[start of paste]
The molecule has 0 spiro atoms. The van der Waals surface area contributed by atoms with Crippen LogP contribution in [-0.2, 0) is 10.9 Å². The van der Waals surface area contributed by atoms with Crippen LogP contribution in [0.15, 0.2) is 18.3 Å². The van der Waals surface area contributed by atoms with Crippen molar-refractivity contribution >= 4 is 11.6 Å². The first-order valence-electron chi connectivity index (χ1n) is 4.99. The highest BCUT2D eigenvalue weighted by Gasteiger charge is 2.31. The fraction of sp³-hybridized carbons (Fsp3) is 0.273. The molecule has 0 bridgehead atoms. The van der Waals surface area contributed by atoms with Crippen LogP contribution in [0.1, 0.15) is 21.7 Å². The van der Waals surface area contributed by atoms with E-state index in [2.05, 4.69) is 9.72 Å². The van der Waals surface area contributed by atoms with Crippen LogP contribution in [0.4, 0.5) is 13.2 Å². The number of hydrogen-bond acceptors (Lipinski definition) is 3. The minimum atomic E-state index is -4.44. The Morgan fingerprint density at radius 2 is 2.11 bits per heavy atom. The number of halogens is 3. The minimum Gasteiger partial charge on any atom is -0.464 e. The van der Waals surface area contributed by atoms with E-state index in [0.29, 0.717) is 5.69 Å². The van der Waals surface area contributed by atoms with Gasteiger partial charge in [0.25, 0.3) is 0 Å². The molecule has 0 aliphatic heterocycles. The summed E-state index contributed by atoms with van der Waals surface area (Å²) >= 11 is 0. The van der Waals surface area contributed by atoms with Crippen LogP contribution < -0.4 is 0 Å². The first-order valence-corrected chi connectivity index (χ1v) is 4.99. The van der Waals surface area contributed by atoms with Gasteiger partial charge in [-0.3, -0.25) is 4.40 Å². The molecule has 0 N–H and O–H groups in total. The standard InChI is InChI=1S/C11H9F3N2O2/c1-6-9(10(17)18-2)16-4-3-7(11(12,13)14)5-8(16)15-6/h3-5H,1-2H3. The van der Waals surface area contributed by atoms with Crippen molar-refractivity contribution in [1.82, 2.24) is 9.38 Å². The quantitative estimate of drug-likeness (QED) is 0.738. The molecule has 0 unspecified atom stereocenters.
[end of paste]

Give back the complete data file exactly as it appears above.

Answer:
The molecule has 0 spiro atoms. The van der Waals surface area contributed by atoms with Crippen LogP contribution in [-0.2, 0) is 10.9 Å². The van der Waals surface area contributed by atoms with Crippen LogP contribution in [0.15, 0.2) is 18.3 Å². The van der Waals surface area contributed by atoms with Crippen molar-refractivity contribution >= 4 is 11.6 Å². The first-order valence-electron chi connectivity index (χ1n) is 4.99. The highest BCUT2D eigenvalue weighted by Gasteiger charge is 2.31. The fraction of sp³-hybridized carbons (Fsp3) is 0.273. The molecule has 0 bridgehead atoms. The van der Waals surface area contributed by atoms with Crippen LogP contribution in [0.1, 0.15) is 21.7 Å². The van der Waals surface area contributed by atoms with E-state index in [2.05, 4.69) is 9.72 Å². The van der Waals surface area contributed by atoms with Crippen LogP contribution in [0.4, 0.5) is 13.2 Å². The number of hydrogen-bond acceptors (Lipinski definition) is 3. The minimum atomic E-state index is -4.44. The Morgan fingerprint density at radius 2 is 2.11 bits per heavy atom. The number of halogens is 3. The minimum Gasteiger partial charge on any atom is -0.464 e. The van der Waals surface area contributed by atoms with E-state index in [0.29, 0.717) is 5.69 Å². The van der Waals surface area contributed by atoms with Gasteiger partial charge in [0.25, 0.3) is 0 Å². The molecule has 0 aliphatic heterocycles. The summed E-state index contributed by atoms with van der Waals surface area (Å²) >= 11 is 0. The van der Waals surface area contributed by atoms with Crippen LogP contribution < -0.4 is 0 Å². The first-order valence-corrected chi connectivity index (χ1v) is 4.99. The van der Waals surface area contributed by atoms with Gasteiger partial charge in [-0.3, -0.25) is 4.40 Å². The molecule has 0 N–H and O–H groups in total. The standard InChI is InChI=1S/C11H9F3N2O2/c1-6-9(10(17)18-2)16-4-3-7(11(12,13)14)5-8(16)15-6/h3-5H,1-2H3. The van der Waals surface area contributed by atoms with Crippen molar-refractivity contribution in [1.82, 2.24) is 9.38 Å². The quantitative estimate of drug-likeness (QED) is 0.738. The molecule has 0 unspecified atom stereocenters.